By the time the Chattanooga crisis evolved, Stanton deliberately went around Halleck and communicated directly with Grant. That operation also ended successfully, due to the resources applied by Sec'y Stanton. By December 1863 Stanton had lost confidence in Halleck.
During the months of May, June and July of 1864, Halleck was still involved in supervising Grant's orders. But Grant installed Sheridan as his commander in the Shenandoah Valley and met directly with Sheridan. That operation also ended successfully.
If Halleck was competent, the high command of the US army must have been full of leaks. The less it had to do with any operation, the better it went.
In the end Grant gave secret orders to General Terry to co-operate with Admiral Porter, and that operation also ended successfully.
 

wausaubob

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The army high command must have been full of leaks, and people talked freely of army plans. Grant, McClellan and Stanton eventually made the most of in person contacts. Even General Thomas was particularly reluctant to put his plans on the telegraph wire, even when Grant was impatient. Grant decided to go in person to Nashville before he let Thomas go.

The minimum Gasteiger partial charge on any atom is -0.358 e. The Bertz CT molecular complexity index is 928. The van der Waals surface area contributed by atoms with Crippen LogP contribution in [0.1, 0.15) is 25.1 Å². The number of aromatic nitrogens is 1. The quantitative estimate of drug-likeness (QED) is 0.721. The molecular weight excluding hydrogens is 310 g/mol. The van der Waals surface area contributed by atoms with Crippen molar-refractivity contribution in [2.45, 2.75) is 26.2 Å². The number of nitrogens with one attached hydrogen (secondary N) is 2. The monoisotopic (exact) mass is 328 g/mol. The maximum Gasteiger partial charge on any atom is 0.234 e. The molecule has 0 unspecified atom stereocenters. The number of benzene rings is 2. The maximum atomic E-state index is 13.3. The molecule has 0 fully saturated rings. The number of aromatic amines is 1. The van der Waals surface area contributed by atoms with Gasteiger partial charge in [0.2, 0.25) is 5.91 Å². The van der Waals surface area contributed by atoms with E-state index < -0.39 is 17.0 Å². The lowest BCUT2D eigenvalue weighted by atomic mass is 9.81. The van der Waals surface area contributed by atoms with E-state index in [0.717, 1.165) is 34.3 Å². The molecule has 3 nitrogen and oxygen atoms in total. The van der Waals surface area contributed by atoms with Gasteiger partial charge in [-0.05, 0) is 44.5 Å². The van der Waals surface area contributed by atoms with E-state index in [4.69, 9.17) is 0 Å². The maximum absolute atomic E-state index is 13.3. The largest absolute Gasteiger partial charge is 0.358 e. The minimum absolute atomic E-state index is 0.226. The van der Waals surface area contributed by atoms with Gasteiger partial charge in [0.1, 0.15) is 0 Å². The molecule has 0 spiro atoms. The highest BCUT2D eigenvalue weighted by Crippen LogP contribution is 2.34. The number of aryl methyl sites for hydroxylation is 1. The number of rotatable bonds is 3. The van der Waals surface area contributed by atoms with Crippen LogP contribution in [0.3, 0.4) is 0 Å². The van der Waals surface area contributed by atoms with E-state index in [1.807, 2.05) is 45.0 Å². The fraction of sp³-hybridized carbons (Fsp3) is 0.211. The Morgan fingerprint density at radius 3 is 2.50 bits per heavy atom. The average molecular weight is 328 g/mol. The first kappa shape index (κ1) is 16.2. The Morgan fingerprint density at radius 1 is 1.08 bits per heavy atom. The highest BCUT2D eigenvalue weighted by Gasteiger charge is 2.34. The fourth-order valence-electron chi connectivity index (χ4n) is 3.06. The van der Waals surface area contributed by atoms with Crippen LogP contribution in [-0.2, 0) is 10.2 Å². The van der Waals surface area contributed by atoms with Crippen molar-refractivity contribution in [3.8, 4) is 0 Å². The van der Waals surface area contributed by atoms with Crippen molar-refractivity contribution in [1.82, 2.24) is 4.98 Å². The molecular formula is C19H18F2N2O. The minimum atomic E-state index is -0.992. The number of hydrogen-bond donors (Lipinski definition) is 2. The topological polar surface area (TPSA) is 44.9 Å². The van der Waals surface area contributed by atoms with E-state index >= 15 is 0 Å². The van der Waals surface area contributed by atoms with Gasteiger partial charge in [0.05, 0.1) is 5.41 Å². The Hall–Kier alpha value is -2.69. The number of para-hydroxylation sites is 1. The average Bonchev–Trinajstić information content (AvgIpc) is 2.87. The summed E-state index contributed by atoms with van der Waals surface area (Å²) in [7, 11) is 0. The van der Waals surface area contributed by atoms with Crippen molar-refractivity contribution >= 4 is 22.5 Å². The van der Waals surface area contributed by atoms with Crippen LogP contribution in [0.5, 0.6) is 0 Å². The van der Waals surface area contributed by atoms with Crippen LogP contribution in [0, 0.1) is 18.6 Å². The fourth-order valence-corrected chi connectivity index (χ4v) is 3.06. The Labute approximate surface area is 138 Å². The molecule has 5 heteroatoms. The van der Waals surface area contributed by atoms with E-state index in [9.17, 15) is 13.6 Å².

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I wonder what would have been the result if in July 1862, when Halleck came to Washington, what if he had taken the field, consolidated the troops of McClellan with Pope, and begun the "glacier" approach to Richmond? (Just like Corinth.) Assuming he could marshal say 110,000 near Manassas versus Lee with maybe 70,000, perhaps a slow cautious advance would have gotten to Richmond in a couple of months? I'm thinking Lee would have been hard pressed to repel such an advance.
 

WJC

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Halleck's insistence on independently commanding both Grant's and Buell;'s forces from afar almost resulted in disaster at Shiloh. It is telling that Grant gained success in the West by largely ignoring Halleck. It can be argued that Meade would have pursued Lee more vigorously after the Battle of Gettysburg had he not been encumbered with Halleck's 'advice' and orders to protect DC at all cost.
 

wausaubob

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Halleck's insistence on independently commanding both Grant's and Buell;'s forces from afar almost resulted in disaster at Shiloh. It is telling that Grant gained success in the West by largely ignoring Halleck. It can be argued that Meade would have pursued Lee more vigorously after the Battle of Gettysburg had he not been encumbered with Halleck's 'advice' and orders to protect DC at all cost.